Glossary of Jewelry Terms

You are excited about making jewelry, and to further your knowledge, you will need to become familiar with the different terminology associated with your new skills. Being able to communicate with your customer is important. Being able to converse comfortably and confidently can make all the difference in gaining or losing a potential customer.

Most of the terminology listed here pertains more to bench jewelers than to those who are learning and mastering wire artistry. However, don’t ignore them because expanding your knowledge is important. Learning those terms applicable to the creation of any piece of jewelry is crucial. This list by no means contains all the different terminology applicable to jewelry making, but it does represent a good balance of information to become familiar with.

Alloy: A mixture of two or more metallic metals to improve the overall strength and structure of the alloy. Gold in its pure state (24K) is too soft for any practical jewelry uses. By combining it with small amounts of harder metals, like copper, nickel, or silver, the blending creates a more durable and usable material.

Anneal: The process of heating work-hardened metal to restore malleability. A specific temperature is used for a set period of time (depending on the substance and the intended application), then slowly cooling it to toughen the substance and reduce the brittleness that develops while working it. Small pieces can be heated with a torch; larger items are generally annealed in either a kiln or an annealing oven.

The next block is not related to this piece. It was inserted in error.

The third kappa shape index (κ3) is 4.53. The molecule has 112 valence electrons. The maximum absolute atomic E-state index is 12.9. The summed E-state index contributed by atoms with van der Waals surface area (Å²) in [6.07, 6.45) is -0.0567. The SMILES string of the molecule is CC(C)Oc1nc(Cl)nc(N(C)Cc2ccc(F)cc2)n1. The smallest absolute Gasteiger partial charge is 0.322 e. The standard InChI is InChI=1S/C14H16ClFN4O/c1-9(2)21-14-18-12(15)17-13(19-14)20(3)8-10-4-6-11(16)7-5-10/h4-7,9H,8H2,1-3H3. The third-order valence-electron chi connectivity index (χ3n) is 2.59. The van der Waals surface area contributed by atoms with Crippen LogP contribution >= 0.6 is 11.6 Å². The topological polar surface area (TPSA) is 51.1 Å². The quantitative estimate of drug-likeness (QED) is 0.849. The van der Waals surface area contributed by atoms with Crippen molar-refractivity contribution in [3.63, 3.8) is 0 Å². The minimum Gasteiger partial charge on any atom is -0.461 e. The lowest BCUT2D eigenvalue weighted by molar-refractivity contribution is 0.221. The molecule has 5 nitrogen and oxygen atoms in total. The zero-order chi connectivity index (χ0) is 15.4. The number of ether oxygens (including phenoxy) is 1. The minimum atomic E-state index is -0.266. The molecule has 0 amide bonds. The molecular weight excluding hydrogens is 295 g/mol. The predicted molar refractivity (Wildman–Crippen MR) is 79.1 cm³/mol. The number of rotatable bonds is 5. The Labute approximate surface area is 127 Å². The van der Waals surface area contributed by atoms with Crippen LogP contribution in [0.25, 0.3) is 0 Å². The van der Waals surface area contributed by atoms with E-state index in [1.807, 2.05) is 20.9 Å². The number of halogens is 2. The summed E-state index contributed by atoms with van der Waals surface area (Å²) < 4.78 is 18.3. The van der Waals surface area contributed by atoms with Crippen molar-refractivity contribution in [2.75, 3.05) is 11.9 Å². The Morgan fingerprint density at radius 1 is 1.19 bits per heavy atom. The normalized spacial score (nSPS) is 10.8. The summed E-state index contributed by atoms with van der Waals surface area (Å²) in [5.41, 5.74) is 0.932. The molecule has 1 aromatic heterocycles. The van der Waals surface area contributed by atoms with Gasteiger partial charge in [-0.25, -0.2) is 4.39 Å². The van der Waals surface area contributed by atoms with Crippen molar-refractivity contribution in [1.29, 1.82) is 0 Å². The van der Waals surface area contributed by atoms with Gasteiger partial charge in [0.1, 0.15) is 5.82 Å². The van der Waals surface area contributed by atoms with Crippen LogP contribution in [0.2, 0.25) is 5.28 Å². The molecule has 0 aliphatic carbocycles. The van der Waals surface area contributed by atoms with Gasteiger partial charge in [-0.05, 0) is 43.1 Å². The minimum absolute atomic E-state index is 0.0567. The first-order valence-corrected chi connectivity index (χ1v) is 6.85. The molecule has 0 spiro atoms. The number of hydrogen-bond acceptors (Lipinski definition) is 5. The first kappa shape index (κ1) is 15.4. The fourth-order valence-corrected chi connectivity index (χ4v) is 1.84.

Anodize: To produce a controlled oxidation of a metal's surface by means of a chemical (acid) bath through which the positive end or "anode" of an electrical current is passed. A thin protective film is created on the surface by the resultant change in the molecular structure of the top layer only. Anodization can give the metal a lustrous sheen or even change the coloring of the surface. This process is widely used for "coloring" titanium and niobium metal. Different voltage settings create different colors on the metals.

Aqua Regia: A mixture of three parts hydrochloric acid and one part nitric acid used to test the purity of gold and platinum. The mixture is one of the few chemicals that can dissolve these metals.

Assay: A test of purity for an alloy to determine the percentage of precious metal content.